Friday, November 13, 2009
Yesterday I ran, quite by chance, across a reading training program that reminded me of Tetris (remember that old game of the falling shapes?). In the program, students focus on the central image in an ever-changing, but simple, landscape of letters, shapes, and objects. It seems that by activating peripheral vision and eye movement, you can increase your reading efficiency. And perhaps that does lead to an increase in comprehension. I know that I increased my reading speed during the trial from 560 wpm to 680 wpm. I am not giving you the program title because I have since read debunking opinions, and I do not want to recommend this solution to schools with RTI reading needs.
But - I do, deep down at the experience level, believe that game players are better readers than they would be if they did not play games. Now why would that be? Focused motion. By that, I mean extended focus upon something that is not standing still. In the case of Tetris, the game pieces are moving. In the case of a book, it is the eyes that are moving. Moving the eyes is the real physical skill involved in reading. If students can develop the skill of not only moving the eyes more effectively, but also using peripheral vision to review and anticipate the content of the reading, they will read better. I sound like the online reading development program...
But - now add the option to use the reader's physical skills. In portable gaming, this means fingers and thumbs. Tetris on the iTouch is a thumbs game (at least I think it is - don't have it yet). WolfQuest on the laptop is a fingers and thumbs game - all of the games I have played are. Activating more than one "intelligence" is a key to learning any skill better. So I conclude that interactivity while gaming develops skills. If the skills involve visual accuity, prediction and short-term memory skills that can be applied to reading, these simple games must also play a part in developing "reading brains." Do they help develop readers? No. Do they help develop reading skills? Yes.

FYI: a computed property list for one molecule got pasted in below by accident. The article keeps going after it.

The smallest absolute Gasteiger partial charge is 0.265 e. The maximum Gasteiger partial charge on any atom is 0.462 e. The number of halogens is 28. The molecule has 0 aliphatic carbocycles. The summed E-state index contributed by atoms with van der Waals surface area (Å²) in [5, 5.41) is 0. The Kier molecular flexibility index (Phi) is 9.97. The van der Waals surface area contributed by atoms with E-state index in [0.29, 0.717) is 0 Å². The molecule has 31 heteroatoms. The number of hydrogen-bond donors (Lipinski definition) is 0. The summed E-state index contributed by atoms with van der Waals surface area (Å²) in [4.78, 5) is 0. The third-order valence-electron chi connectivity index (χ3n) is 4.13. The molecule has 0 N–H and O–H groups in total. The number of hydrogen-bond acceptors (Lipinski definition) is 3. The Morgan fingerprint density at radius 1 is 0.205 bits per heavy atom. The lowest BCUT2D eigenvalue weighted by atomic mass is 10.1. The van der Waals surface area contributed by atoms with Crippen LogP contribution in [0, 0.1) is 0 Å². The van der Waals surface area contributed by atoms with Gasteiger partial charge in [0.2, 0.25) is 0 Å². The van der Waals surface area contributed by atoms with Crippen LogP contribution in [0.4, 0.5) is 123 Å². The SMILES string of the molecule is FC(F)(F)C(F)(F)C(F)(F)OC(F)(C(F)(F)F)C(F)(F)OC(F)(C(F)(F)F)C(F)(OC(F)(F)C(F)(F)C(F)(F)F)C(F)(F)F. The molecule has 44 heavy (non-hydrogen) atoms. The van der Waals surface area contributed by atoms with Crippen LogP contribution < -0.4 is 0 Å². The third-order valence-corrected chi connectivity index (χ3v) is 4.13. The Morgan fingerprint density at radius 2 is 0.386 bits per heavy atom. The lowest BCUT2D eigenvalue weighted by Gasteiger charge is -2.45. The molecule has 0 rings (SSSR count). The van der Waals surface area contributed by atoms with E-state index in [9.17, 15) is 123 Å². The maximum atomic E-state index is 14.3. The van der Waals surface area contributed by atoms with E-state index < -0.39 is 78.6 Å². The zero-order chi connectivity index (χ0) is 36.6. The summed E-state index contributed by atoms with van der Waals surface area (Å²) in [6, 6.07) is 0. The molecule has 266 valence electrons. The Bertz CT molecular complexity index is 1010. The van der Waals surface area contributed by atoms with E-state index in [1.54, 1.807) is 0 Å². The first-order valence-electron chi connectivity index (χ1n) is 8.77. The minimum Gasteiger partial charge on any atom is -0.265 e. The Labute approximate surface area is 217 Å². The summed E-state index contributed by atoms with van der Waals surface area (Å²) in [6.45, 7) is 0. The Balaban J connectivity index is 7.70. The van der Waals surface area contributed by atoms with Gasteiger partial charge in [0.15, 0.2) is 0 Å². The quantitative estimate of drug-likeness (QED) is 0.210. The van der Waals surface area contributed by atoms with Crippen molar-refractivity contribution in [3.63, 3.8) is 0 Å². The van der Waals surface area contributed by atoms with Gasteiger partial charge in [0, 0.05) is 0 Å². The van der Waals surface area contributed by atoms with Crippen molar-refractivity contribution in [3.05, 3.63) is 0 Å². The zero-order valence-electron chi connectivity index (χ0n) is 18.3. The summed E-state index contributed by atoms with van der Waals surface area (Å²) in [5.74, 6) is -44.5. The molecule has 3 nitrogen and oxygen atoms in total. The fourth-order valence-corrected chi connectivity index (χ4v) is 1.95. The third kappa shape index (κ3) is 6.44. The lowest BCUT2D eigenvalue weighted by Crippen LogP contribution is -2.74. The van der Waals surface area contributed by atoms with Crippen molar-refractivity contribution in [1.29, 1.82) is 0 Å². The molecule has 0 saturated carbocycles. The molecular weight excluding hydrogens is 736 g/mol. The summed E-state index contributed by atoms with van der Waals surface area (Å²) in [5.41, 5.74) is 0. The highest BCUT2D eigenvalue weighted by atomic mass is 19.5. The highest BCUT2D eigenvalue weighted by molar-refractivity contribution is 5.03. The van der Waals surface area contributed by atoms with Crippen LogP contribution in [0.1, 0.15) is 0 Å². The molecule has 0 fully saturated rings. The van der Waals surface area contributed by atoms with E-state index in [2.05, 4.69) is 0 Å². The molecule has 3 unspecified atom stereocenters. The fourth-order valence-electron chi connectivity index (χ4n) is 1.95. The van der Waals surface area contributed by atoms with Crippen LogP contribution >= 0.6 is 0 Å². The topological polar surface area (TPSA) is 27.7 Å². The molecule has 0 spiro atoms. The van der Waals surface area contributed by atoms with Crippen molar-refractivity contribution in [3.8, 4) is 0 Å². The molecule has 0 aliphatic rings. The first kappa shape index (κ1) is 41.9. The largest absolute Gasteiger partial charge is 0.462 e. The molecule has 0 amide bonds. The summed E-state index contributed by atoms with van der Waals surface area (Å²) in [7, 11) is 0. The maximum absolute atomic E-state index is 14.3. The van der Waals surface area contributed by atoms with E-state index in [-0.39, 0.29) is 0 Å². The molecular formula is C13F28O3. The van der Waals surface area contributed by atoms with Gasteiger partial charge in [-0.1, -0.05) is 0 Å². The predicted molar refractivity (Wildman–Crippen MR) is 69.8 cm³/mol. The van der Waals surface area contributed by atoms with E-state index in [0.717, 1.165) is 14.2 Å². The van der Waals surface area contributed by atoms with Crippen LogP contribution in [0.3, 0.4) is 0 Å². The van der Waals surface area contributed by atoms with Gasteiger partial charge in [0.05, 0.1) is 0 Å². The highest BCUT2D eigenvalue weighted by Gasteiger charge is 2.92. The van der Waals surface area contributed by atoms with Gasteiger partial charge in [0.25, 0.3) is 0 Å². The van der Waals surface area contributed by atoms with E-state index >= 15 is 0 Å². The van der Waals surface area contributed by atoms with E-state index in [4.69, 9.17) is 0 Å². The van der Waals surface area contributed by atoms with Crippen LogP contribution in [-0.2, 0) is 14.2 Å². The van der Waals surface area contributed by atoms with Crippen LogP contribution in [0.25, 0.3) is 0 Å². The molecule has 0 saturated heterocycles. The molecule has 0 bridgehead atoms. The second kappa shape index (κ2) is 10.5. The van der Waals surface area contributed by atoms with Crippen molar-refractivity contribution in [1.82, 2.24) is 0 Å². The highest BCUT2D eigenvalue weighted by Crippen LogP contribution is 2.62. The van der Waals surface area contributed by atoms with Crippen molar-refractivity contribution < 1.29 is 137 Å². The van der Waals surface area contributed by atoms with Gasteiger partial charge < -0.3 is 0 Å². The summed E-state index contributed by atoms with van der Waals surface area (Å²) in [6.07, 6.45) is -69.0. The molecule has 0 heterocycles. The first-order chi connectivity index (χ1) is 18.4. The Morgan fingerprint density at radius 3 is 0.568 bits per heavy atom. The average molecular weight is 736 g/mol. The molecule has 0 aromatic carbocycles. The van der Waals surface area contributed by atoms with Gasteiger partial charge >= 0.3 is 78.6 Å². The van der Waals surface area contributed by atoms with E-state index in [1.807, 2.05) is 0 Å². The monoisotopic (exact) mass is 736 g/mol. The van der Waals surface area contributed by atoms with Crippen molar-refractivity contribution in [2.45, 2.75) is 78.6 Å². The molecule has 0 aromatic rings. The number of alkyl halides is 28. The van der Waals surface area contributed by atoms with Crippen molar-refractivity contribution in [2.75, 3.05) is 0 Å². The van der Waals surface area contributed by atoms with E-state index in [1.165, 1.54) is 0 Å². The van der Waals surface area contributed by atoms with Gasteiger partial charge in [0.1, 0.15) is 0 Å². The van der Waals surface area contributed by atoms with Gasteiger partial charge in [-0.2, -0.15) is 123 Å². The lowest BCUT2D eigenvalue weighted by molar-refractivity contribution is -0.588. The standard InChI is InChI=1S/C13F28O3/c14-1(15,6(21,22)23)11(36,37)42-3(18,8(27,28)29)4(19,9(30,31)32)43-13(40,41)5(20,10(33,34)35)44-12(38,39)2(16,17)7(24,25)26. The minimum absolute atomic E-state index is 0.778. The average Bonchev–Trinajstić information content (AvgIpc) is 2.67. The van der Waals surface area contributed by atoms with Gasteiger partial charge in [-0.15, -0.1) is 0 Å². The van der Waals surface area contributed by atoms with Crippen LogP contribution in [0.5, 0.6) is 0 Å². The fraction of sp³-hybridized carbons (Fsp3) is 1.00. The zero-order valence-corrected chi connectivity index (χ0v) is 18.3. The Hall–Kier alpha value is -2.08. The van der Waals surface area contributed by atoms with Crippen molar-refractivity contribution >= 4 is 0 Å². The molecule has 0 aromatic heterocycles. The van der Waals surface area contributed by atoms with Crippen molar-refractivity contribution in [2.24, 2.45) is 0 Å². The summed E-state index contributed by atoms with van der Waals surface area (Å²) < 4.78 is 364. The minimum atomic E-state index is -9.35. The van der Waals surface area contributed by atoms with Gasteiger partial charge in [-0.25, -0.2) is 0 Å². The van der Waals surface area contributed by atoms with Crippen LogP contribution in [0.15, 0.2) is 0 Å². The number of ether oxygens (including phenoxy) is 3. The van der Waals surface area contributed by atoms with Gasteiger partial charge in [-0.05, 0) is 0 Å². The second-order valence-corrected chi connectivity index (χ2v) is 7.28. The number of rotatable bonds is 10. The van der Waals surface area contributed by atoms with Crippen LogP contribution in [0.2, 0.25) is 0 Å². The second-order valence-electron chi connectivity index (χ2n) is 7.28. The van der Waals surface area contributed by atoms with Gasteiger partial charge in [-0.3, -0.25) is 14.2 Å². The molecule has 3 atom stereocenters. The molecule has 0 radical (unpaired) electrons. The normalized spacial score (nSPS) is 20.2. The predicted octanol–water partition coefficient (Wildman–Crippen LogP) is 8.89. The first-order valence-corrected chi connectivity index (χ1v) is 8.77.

Backtrack in time with me. Do you remember historical fiction? I for one read endless historical fiction when I was in middle school: WWII, Civil War, Colonial period, Westward Expansion, Arthurian England, Victorian England, Rome, Greece - I couldn't get enough of it. I still read it occasionally. I have learned tons of information - not all true, but it was mostly true (I was lucky to have a great school library and parents who had bought fact-checking encyclopedias; now I have the world online). When documentaries and the History Channel became freely available, I watched those endlessly. I learned tons of information. The point: I learned a lot of history in an alternative way.
Now there are game formats that are as well-researched as these novels and "documentaries." I am not a history teacher, but I am a teacher of novels. Great themes are historical stories. Great moods need to be visualized - and are even better when lived. Great plots repeat. Great characters reappear. Great conflicts appear again and again and again.
Games have a place in ELA. Take WolfQuest (link above), a free game that is great fun and that also teaches students about the habits, habitats, rituals, etc. of wolves. It is experienced from the wolf point of view. Success requires deep observations of the environment and chat-like collaboration with one's pack. Each "life" can be traced in plotline. It is possible to create conflicts. Viewers of the game can build antagonist/protagonist allegiances. Teachers projecting games can ask students to make predictions and to summarize (chronological, cause/effect relationships). I have just highlighted a passel of our NECAP standards. I know that there are some other great games for ELA, such as a new one about Leonardo da Vinci's world. Another that comes to mind is a non-violent PS2 game I wrote about in a previous post. Unfortunately, my classroom does not come equipped with game stations. Hmm...Maybe they should.
But - that's not about reading.
But - it is about learning how to read well. I think that anything we do to improve our students' ability to read what we throw at them, in class and in testing, is timely and important. And when I use odd ways to get at reading, I make sure that I tell students why they are doing the activity and what I expect them to get out of it.
By the way, not all games are digital. I have a kids' activity that is a set of "fairy tale" picture cards. How are we using it? Guess.